MOSCOW. (Gennady Yevstafiev for RIA Novosti) - Things are getting curioser and curioser in the United States as encouraging news comes from Tehran in response to the latest six-party nuclear offer.
The Bush Administration seems to be taken totally by surprise by new political advice that negotiations should be promoted and even that Iran, in fact, has some right to a local version of the nuclear cycle.
While Iranian President Mahmoud Ahmadinejad's Shanghai meeting with Vladimir Putin has ended in a declaration of Iran's readiness for talks - which certainly adds weight to Russia's longtime calls for commitment to prudent and unbiased enforcement of the Nuclear Nonproliferation Treaty and respect for all other commitments stemming from it - the Europeans and the Americans have suddenly emerged with surprisingly bright ideas on something they had earlier denied even thinking of.
Iranian leader's Shanghai promises are highly likely to broaden the divide in the U.S. political community. The hawkish faction will probably have to back down a little under pressure from "talks" people who have really big cards to play with. First, with the U.S. forces stuck in Iraq, the nation simply cannot afford another unpredictable military adventure. Second, they might add, some of Iran's new decision-makers seem savory enough for India-like negotiating with the possible outcome of Russians and Europeans being, slowly but surely, squeezed out of what will then turn into a new promising playground.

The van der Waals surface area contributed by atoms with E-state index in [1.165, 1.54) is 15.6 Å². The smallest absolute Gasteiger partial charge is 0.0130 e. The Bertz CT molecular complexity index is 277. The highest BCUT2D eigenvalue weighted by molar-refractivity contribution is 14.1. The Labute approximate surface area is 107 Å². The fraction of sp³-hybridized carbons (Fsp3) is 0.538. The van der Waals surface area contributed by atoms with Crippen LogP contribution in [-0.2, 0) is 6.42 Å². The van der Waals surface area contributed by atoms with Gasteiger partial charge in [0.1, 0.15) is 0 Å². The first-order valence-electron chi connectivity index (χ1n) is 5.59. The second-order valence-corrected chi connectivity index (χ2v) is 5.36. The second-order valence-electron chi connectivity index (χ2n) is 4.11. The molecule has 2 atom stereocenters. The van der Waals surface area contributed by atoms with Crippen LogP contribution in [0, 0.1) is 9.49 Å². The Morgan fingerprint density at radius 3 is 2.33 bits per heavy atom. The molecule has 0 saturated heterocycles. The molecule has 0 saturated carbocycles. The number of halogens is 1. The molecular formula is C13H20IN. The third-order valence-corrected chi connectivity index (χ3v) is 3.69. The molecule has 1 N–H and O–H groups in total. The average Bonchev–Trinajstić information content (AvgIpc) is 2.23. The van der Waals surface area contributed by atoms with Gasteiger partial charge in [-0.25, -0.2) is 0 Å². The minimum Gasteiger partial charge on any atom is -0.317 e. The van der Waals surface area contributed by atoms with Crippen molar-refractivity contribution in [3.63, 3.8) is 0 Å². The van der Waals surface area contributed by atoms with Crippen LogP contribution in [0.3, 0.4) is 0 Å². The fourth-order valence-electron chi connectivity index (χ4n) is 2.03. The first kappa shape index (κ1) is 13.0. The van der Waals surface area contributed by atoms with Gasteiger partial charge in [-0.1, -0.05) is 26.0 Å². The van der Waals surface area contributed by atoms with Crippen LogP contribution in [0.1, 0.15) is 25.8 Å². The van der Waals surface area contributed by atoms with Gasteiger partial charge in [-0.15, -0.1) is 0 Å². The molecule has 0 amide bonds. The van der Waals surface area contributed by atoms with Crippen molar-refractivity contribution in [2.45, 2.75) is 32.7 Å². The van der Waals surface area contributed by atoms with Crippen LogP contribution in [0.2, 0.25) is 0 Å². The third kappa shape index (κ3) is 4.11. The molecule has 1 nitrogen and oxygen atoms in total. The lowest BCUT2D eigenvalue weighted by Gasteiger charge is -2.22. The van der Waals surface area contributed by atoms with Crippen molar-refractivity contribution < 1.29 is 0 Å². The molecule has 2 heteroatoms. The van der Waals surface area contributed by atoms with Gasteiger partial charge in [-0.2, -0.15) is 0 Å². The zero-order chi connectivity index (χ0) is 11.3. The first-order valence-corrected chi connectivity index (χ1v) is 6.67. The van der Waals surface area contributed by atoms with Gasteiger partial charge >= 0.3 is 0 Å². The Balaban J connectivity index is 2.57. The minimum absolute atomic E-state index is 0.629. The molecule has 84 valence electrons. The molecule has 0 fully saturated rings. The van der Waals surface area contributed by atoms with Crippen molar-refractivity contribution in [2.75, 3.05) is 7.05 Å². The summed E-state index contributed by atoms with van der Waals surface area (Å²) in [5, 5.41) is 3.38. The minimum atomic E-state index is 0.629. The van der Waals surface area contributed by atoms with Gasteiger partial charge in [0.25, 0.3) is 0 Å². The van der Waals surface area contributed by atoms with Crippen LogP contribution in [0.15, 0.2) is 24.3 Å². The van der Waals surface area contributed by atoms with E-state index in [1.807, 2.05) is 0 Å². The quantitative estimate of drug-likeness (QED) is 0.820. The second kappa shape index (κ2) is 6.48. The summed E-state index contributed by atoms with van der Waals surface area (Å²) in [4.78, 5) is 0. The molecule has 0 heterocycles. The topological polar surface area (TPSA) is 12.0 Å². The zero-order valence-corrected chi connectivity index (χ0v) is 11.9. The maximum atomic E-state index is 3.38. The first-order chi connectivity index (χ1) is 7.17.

True, the old "you can never trust the Russians, better try the West" approach is already circulating across Iranian society, especially among people who have relatives in the U.S. This is what they call a true intrigue, one that makes Secretary of State Condoleezza Rice's dream come true - finally the Russians are being labeled as "undependable partners" by Iranian ayatollahs, who used to be so loyal to them. But these subtleties are also exactly what diehard Republican conservatives despise Dr. Rice for, putting on her all the blame for "sluggish progress" on Iran.
Although the gap between neocons and moderates is so narrow that any inconvenience with Iran - for example, a single Ahmadinejad's offensive remark on Israel - might prompt most moderates to suddenly turn hawkish, some of the turns and twists of U.S. Iran nuclear debate are truly remarkable.
There seems to be a consensus on describing the ideology-driven President Ahmadinejad as the greatest obstacle to a possible Washington-Tehran deal. Ahmadinejad is popular with the Iranian youth - not the urban yuppies craving for Western mass culture but the poor rural Muslim people who appreciate his youth development programs. So the U.S. intelligence people, well aware that the president is foreign to the narrow group of nuclear decision-makers, wonder how then he managed to win the election against the rich and powerful Akbar Hashemi Rafsanjani.
The obvious American question here is "where's the money?" To some, the answer is very easy and simple: it's the Russians again. If anyone sees a "Russian oil money propelled Ahmadinejad to power" headline in a U.S. newspaper tomorrow, they should look no further than this essay. Ridiculous? We have seen more ridiculous things, thank you very much, that were printed and sold as perfectly true.
Meanwhile, United States Director of National Intelligence John D. Negroponte and Dr. Rice are setting up their own Iran think tanks, including a special office on Iran at the State Department. While this is a sign of hope that military option is currently not the first on the table, and what Ahmadinejad told Putin in Shanghai sounds plausible enough, everyone needs to do more. Iran, for its part, should move faster to walk the walk on its deliberations with the "Iranian Six." Dragging out the issue would clearly not be in its best interests as it would play straight into the hands of the hawks over the Atlantic.
Gennady Yevstafyev is a retired Lieutenant General of Russia's Foreign Intelligence Service.